BCCI Creditors Fail to Block Repayment Plan
LONDON (AP) _ A group of BCCI’s creditors failed to convince a British appeals court Friday to block a plan that would give them about a third of their money back.
After a four-day hearing, the Court of Appeal refused to overturn a High Court approval of a plan to repay creditors and depositors of Bank of Credit and Commerce International between 30 percent to 40 percent of their money.
The appeals court denied a request by the BCCI U.K. Creditors’ Committee to appeal to the House of Lords, the unelected upper chamber of Britain’s parliament.
It ordered the group to pay their own costs and those of BCCI’s bank- appointed liquidators, the accounting firm Touche Ross and Co. The liquidators crafted the repayment plan late last year after extensive negotiations with BCCI’s majority shareholders, the government and ruling family of Abu Dhabi.
Lord Justice Dillon said there was no doubt that the terms of the deal ″represent the best the liquidators have been able to achieve after protracted and difficult negotiations with the majority shareholders.″
The plan is opposed by a 7-1 vote of the BCCI U.K. Creditors’ Committee. The group had argued that the High Court had no power to approve the deal in the face of such strong creditor opposition.
Under the restitution plan, the Abu Dhabi government has offered to repay an estimated 250,000 depositors of BCCI in 40 countries the equivalent of 30 percent to 40 percent of their deposits. In return, the depositors will pledge not to sue the Abu Dhabi government.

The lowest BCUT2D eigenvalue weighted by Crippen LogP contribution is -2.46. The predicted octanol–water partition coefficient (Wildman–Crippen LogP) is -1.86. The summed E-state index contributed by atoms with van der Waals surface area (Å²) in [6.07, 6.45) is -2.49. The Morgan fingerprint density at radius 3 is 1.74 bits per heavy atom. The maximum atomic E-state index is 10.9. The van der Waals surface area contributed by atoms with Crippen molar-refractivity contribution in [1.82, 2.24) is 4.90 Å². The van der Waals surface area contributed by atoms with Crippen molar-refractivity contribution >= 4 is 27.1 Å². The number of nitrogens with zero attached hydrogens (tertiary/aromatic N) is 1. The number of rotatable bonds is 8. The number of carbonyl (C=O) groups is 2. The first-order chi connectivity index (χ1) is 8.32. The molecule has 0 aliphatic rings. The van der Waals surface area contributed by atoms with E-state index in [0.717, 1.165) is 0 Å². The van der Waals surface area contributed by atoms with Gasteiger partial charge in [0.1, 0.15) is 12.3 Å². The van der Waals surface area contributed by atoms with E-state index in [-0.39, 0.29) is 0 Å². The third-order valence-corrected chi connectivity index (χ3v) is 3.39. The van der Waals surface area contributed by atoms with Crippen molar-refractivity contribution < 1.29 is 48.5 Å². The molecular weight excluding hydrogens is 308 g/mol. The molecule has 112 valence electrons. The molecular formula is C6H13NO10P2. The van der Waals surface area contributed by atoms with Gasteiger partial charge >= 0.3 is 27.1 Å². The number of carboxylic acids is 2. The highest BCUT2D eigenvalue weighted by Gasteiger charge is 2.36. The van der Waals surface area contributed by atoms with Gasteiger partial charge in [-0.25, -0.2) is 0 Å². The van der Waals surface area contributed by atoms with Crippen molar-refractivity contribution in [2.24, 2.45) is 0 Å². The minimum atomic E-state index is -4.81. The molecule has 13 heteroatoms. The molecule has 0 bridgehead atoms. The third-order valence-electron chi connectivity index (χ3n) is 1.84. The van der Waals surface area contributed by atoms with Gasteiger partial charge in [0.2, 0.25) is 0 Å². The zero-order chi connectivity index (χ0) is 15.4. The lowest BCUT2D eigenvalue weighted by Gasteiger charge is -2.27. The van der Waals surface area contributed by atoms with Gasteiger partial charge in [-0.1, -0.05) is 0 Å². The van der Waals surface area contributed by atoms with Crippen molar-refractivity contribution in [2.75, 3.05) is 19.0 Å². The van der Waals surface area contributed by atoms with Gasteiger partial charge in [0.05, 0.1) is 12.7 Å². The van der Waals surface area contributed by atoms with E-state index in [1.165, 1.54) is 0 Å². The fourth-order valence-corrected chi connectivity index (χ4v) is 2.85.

Dr. Adil Elias, chairman of the BCCI Depositors’ Protection Association and leader of the appealing group, said court’s rejection was ″not fair. We are fighting for all the creditors and my message to Abu Dhabi is that we are not going to go away.″
″It is now clear to us that the liquidators are no longer working for the benefit of BCCI depositors,″ Elias said.
Lawmaker Keith Vaz, who has campaigned for a better deal for BCCI staff and customers, called the Appeal Court’s decision ″a body blow to the creditors’ campaign for justice.″
High Court Judge Donald Nicholls, in his ruling last month, called the repayment plan ″the best option″ and urged creditors to accept the deal. The deal has been approved by a court in the Cayman Islands, seat of BCCI (Overseas) Ltd., one of the BCCI holding company’s two main units.
It has yet to be approved in Luxembourg, where the second unit, BCCI SA, is registered. Creditors there also have rejected the Abu Dhabi deal.
International bank regulators seized BCCI on July 5 following auditors’ reports of long-term, widespread fraud. Losses are estimated in the billions. The bank last December pleaded guilty to racketeering charges in the U.S. and agreed to forfeit $550 million.